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#20240 - 03/01/01 05:20 PM Re: English a Global Language
AnnaStrophic Offline
Carpal Tunnel

Registered: 03/15/00
Posts: 6511
Loc: lower upstate New York
As it seems we agree: Sadly, this is, by and large, true. The more languages you learn; the more superficial your understanding of the subtle nuances of each is.

Yes. You can count on the fingers of one hand the number of good bilingual writers: Samuel Beckett, Joseph Conrad (thinking hard here...)

Meanwhile, Max moans: What irks me is the facility with which children raised in polyglot households prove themselves the exception to this general rule. I agreee with your assessment, and it seems to me that the only way to be truly multilingual is to be exposed to the languages in question from birth.

Indeed, as set forth in "Language Acquisition" under Miscellany After puberty your language-learning center shrinks.


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#20241 - 03/30/05 02:53 AM Re: English a Global Language
BraveLad Offline
newbie

Registered: 03/29/05
Posts: 31
Loc: California
In "Love's Labours Lost" there is a phrase "they have been at a great feast of languages and stolen the scraps" or something like that. Our linguistic capacities may suffer the same finite limits as eating, learning speed aside. The person who 'consumes' many tongues may or may not possess the requisite ‘linguistic stomach capacity’ to master them all.

Part of the problem with adult learning of language is the theoretical rather than natural approach taken. Immersion is a better way for most people than the typical school approach. But even immersion is not really natural. Did you get adult language addressed to you as an infant and child? Typically adults 'talk down' to children. By simplifying the language we present children, we ease their task of leaning it.

Also the playmates of children do not speak to their companions in complex ways early on. Also natural language acquisition proceeds by accretion and connection to previous acquisitions. When we learn a new language by contrast it is like being asked to sprint before we can crawl or being thrown in the middle of a pond and being told to swim out before getting any swimming lessons except a theoretical briefing on the process. Things we have to learn to do, we learn by doing I think Aristotle said.

One example of language learning that impressed me as likely to succeed (and which did succeed by the way) was when two brothers from Spain immigrated to our town and entered the first grade even though it was 5 and 8 years below their grade level in Spain. In a few months they had proceeded through all the intervening grades relearning in English what they had already learned in Spanish. This had two advantages. First the language was simpler in the first grade. Second they already knew essentially all the material presented in each grade they whizzed thru!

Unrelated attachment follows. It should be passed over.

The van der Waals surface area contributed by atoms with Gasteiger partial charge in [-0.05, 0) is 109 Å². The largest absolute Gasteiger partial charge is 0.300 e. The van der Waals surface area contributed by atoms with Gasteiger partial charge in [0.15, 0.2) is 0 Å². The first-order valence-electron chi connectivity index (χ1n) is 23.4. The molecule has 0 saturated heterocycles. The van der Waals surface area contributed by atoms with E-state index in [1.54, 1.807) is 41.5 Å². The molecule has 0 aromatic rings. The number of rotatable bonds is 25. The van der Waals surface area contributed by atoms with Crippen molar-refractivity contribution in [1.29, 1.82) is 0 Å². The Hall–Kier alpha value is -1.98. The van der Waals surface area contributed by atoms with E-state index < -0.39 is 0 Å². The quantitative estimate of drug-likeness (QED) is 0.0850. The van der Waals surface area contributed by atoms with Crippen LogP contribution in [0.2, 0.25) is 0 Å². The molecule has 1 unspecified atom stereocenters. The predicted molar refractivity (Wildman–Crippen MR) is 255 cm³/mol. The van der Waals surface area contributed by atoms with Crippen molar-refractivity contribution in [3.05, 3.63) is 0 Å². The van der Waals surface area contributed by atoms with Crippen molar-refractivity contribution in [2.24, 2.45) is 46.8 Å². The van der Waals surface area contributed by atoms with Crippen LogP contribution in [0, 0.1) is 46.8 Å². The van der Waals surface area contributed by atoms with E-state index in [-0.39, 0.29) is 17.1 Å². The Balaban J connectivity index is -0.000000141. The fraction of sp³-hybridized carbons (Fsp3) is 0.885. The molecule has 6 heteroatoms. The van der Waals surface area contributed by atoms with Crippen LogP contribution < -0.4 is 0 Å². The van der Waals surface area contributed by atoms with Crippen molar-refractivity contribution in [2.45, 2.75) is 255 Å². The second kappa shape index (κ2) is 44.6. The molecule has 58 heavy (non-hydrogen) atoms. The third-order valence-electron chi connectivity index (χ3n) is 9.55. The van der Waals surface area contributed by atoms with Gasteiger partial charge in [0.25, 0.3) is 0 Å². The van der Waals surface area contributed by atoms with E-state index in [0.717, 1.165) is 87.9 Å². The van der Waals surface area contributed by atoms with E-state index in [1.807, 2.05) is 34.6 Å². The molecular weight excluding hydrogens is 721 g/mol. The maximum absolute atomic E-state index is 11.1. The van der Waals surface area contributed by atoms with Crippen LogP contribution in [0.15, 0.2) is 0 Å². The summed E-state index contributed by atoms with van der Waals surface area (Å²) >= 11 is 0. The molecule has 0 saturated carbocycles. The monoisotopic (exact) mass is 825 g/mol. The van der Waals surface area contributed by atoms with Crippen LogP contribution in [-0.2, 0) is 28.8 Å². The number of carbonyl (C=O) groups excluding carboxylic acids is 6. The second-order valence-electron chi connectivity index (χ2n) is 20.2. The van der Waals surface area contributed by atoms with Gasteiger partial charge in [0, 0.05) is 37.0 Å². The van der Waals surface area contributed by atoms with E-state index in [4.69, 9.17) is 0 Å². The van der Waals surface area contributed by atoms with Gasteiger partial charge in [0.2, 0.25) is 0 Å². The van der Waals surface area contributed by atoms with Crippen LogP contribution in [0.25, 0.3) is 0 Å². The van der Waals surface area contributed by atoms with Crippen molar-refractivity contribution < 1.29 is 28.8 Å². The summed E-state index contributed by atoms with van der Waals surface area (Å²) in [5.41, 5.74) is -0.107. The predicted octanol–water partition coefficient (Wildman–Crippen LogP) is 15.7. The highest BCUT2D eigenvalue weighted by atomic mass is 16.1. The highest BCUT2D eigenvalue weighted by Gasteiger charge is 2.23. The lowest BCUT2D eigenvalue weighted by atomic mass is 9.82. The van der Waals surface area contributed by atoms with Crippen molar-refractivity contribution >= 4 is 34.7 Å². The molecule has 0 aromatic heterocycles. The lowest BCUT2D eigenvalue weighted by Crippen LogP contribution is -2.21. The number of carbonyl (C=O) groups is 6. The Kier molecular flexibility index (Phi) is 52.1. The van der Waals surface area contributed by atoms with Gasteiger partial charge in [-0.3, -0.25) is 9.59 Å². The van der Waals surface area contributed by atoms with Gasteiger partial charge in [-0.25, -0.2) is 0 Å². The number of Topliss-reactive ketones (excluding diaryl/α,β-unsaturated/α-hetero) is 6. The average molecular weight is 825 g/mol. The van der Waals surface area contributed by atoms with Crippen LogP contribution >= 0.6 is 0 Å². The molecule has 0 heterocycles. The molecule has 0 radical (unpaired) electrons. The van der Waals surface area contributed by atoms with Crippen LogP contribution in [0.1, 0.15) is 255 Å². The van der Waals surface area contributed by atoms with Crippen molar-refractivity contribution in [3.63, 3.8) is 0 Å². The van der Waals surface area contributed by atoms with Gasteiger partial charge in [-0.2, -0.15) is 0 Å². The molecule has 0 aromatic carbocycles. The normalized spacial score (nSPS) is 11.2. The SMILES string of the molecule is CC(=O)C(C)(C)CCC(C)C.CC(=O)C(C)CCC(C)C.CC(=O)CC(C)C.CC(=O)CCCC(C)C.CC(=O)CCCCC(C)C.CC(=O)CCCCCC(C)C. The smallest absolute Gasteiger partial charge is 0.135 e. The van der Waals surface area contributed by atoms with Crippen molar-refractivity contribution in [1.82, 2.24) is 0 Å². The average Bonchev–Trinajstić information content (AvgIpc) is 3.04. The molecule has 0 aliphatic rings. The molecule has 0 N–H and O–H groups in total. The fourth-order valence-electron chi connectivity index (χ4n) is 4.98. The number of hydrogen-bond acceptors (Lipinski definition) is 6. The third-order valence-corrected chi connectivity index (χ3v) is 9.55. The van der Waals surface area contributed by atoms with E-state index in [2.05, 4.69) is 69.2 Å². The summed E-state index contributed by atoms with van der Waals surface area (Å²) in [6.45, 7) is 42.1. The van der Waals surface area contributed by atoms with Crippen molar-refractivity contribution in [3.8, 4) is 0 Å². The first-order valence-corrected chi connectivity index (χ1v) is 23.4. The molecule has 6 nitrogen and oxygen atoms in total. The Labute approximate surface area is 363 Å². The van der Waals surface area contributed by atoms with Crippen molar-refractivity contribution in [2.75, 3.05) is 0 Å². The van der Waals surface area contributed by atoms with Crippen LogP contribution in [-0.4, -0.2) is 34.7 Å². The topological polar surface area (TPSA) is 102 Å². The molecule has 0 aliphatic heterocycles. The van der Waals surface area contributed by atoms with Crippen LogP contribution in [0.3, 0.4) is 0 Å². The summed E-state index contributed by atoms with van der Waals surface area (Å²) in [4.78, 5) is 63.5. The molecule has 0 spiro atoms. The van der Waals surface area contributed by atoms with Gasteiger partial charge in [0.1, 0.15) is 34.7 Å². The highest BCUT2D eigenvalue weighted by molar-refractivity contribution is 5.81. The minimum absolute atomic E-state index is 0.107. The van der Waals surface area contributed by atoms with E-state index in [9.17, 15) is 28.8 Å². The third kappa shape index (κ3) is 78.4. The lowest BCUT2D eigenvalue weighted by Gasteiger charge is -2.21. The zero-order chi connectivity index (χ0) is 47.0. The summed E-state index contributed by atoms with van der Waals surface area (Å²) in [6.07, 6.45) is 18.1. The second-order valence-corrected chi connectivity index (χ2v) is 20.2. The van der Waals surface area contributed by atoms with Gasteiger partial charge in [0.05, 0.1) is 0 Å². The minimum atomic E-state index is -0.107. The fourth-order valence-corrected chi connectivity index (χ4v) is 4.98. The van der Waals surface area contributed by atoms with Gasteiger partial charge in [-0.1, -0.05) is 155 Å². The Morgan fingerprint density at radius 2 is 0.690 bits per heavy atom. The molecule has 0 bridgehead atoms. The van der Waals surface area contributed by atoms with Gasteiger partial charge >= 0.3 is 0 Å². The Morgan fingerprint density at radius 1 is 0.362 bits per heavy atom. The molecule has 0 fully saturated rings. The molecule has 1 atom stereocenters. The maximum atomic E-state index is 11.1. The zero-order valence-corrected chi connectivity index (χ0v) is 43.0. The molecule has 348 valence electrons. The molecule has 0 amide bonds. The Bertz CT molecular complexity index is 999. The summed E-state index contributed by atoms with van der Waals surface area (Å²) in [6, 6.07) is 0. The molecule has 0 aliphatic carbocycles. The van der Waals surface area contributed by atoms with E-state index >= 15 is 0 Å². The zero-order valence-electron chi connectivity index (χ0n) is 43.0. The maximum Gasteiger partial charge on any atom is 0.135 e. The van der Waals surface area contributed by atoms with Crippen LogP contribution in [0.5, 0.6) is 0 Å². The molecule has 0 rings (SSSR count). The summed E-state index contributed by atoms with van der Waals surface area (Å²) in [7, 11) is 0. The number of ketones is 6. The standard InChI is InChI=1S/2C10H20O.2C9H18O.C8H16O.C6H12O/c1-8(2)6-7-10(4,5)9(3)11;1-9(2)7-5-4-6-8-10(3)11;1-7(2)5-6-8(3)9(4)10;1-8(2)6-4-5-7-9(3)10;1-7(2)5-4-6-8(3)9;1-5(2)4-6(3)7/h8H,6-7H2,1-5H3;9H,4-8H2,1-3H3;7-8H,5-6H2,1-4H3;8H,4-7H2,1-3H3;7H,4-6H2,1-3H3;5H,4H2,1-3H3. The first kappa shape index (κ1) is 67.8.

In the case of expanding one's mastery of one's own native language the dictionary studying approach or getting a new word in the email every day is not natural. Hearing a word in a real and important context so there is a motivation is more natural. Also since few like to admit not knowing they don't know a word or do not have time to pursue such a question when they are getting the gist of the conversation, we typically form conjectures at least as to part of speech and general semantic category before we really learn the word. If we don't hear the word again, we will forget it. But if reinforcement occurs, then we will learn its meaning from context the gradual way, the natural way.

When we think we have heard a word for the first time, we are probably wrong. We just didn't notice it before. I offer the following in proof of this contention. After you hear a word for the first time, it often seems as if everywhere you turn you encounter it. Is there a great conspiracy afoot to teach you this word!? I think not. The fact is that now that this word has caught your attention, you have been sensitized to it and hence the remarkable number of times you hear it soon after you hear it for the 'first' time!